Friday, April 17, 2009

When ‘adoption’ leads to integration: MM Lee

Alicia Wong

HIS two sons were “adopted” by host families when they went to the United States for military training, and shared their Thanksgiving dinners.

Minister Mentor Lee Kuan Yew was “invited to endless events” when he was at Harvard University for a term, as the efforts of a graduate student to make him feel welcome also made him feel “very comfortable”.

Are Singaporean families, however, up to the challenge of adopting new immigrants? With such practices only slowly beginning here — a pilot host family programme by the People’s Association was launched last year — Mr Lee certainly hopes the public can take a leaf from a country with long experience in integration.

Both born-and-bred Singaporeans and new citizens need to foster closer ties and be united, if Singapore is to progress, he said. And like the PA volunteers who contacted 13,000 new immigrants last year, more need to step up, he urged.

The foundation for integration to be possible has already been laid with Singapore’s basic practice of meritocracy, said Mr Lee at a Singapore Press Holdings event to launch a Lianhe Zaobao weekly feature reaching out to new Chinese immigrants.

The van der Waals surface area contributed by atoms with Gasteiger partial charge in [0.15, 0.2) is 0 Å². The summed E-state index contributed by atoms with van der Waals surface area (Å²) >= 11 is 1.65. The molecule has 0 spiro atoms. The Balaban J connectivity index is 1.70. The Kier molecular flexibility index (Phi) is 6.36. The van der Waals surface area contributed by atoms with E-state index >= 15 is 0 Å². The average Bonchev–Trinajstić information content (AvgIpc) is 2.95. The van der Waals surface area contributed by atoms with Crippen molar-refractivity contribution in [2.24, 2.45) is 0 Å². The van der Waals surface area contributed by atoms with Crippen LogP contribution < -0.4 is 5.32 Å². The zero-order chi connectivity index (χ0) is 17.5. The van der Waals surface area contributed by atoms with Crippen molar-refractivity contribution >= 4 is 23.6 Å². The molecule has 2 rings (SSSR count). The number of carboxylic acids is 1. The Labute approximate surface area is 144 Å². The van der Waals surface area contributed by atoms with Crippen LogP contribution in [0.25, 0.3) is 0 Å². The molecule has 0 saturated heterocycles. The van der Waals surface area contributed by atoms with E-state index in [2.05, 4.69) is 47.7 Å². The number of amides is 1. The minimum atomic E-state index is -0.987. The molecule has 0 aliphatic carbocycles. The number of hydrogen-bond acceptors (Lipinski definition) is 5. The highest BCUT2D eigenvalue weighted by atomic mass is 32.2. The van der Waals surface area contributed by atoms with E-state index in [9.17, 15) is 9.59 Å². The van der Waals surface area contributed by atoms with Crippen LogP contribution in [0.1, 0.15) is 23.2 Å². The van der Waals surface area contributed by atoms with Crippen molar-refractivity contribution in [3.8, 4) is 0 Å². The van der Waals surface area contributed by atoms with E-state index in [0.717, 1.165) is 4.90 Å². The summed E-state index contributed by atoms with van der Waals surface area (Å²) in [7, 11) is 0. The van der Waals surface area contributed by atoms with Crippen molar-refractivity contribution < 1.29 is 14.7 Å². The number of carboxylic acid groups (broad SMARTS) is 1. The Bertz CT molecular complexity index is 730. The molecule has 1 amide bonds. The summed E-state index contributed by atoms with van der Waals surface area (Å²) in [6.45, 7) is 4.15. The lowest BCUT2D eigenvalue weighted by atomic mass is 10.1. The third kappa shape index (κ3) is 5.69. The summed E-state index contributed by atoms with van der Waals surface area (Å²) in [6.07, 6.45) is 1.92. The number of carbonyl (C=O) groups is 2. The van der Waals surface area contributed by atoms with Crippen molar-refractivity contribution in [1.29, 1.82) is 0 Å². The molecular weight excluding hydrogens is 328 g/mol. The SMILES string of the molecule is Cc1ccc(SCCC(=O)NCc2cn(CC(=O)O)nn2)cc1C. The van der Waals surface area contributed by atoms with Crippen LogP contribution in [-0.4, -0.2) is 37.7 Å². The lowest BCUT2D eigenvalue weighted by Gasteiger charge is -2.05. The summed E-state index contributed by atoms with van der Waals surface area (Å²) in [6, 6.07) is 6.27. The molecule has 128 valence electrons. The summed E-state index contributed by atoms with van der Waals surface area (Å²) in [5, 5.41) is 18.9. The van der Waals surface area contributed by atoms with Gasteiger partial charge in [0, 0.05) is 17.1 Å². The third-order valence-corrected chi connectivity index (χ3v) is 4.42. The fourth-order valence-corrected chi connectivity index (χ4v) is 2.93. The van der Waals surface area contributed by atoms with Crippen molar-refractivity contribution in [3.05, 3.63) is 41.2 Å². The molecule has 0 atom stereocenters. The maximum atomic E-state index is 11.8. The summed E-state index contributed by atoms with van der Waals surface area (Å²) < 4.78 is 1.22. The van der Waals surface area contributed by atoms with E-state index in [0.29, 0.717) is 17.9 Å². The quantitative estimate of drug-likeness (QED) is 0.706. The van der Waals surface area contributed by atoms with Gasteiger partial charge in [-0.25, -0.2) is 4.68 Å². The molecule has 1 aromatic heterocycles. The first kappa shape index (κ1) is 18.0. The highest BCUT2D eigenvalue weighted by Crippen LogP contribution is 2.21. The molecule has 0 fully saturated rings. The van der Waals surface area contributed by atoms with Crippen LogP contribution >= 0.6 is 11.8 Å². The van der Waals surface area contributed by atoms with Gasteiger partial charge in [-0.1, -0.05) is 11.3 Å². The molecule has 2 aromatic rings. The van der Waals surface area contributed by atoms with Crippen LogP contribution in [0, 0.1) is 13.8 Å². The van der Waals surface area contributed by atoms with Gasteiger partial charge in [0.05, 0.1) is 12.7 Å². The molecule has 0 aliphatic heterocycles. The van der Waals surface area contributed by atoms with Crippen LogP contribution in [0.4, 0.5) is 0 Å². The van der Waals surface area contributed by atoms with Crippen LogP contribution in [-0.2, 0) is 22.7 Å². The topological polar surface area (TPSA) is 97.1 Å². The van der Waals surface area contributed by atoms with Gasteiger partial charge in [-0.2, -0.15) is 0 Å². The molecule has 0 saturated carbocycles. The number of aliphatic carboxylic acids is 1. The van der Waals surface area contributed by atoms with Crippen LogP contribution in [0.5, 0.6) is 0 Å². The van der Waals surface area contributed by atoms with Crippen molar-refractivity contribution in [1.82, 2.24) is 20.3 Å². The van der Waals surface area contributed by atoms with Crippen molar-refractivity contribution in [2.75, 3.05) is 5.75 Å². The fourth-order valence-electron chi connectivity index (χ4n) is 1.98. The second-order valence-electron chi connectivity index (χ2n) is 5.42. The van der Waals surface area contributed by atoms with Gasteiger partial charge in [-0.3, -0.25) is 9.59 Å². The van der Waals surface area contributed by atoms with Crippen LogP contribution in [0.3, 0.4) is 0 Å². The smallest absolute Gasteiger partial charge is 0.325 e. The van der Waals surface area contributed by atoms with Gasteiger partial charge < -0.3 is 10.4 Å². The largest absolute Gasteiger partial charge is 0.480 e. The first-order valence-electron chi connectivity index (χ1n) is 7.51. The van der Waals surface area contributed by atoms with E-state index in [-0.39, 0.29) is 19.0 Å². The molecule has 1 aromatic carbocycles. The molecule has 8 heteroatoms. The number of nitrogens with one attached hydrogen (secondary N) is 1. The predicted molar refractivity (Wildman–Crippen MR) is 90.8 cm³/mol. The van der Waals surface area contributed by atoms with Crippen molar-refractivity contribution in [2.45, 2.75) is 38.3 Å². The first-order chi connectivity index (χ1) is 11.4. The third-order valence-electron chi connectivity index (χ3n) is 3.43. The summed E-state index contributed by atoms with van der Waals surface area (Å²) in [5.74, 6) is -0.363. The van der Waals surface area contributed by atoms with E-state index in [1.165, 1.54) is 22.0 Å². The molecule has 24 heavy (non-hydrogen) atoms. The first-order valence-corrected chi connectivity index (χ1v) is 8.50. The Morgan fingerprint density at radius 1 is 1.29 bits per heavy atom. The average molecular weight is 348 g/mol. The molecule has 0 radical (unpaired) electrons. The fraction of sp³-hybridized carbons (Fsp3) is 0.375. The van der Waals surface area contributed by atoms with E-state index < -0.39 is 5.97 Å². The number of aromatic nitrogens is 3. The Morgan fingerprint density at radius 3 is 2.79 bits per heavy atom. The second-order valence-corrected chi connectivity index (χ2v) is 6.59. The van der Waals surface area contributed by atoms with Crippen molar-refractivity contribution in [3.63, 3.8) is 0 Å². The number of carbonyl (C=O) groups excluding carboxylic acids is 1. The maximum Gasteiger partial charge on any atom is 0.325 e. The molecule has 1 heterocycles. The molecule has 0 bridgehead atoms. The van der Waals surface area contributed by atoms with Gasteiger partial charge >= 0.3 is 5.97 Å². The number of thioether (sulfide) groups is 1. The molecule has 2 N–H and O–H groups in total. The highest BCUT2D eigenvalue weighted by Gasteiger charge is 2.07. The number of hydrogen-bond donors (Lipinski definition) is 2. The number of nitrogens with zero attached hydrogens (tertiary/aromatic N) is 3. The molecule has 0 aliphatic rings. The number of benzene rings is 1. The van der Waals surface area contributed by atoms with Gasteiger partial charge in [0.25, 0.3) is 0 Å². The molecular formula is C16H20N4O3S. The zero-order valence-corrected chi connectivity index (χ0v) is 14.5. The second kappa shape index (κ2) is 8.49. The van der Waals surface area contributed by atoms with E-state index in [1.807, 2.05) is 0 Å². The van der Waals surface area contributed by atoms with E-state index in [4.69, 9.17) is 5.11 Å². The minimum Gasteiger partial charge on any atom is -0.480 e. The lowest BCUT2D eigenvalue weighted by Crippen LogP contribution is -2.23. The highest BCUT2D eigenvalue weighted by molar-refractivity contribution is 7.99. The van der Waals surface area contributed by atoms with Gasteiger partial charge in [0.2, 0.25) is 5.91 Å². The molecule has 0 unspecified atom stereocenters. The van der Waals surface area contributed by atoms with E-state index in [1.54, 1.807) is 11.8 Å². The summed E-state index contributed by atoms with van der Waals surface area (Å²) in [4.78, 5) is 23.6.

“There is no difference between race, religion, new or old citizens,” he said in Mandarin. And this principle came in for praise among participants at the seminar during the question-and-answer session.

A 22-year-old male recounted how he lived in a one-room flat when he came from China 13 years ago, but with the opportunities his family had, they now live in a five-room flat. A businesswoman, who came from Shanghai 20 years ago, started out as a housewife with three children, but now runs two companies.

To these new Singaporeans, Mr Lee also reminded that they need a good grasp of the English language — Singapore’s lingua franca — if they want to do well in Singapore.

“If you cannot reach the required standard (of English) it must be that you haven’t tried hard enough,” he said.

Meanwhile, their children can contribute, language-wise, if they speak fluent Mandarin, even with different accents, to raise local standards, added Mr Lee, who suggested that MediaCorp employ Chinese immigrants who can speak
fluent Mandarin as news readers.

Last year, there were over 20,000 new citizens and about 80,000 new Permanent Residents, up from 17,000 new citizens and 64,000 new PRs in 2007.

From TODAY, News – Monday, 13-April-2009
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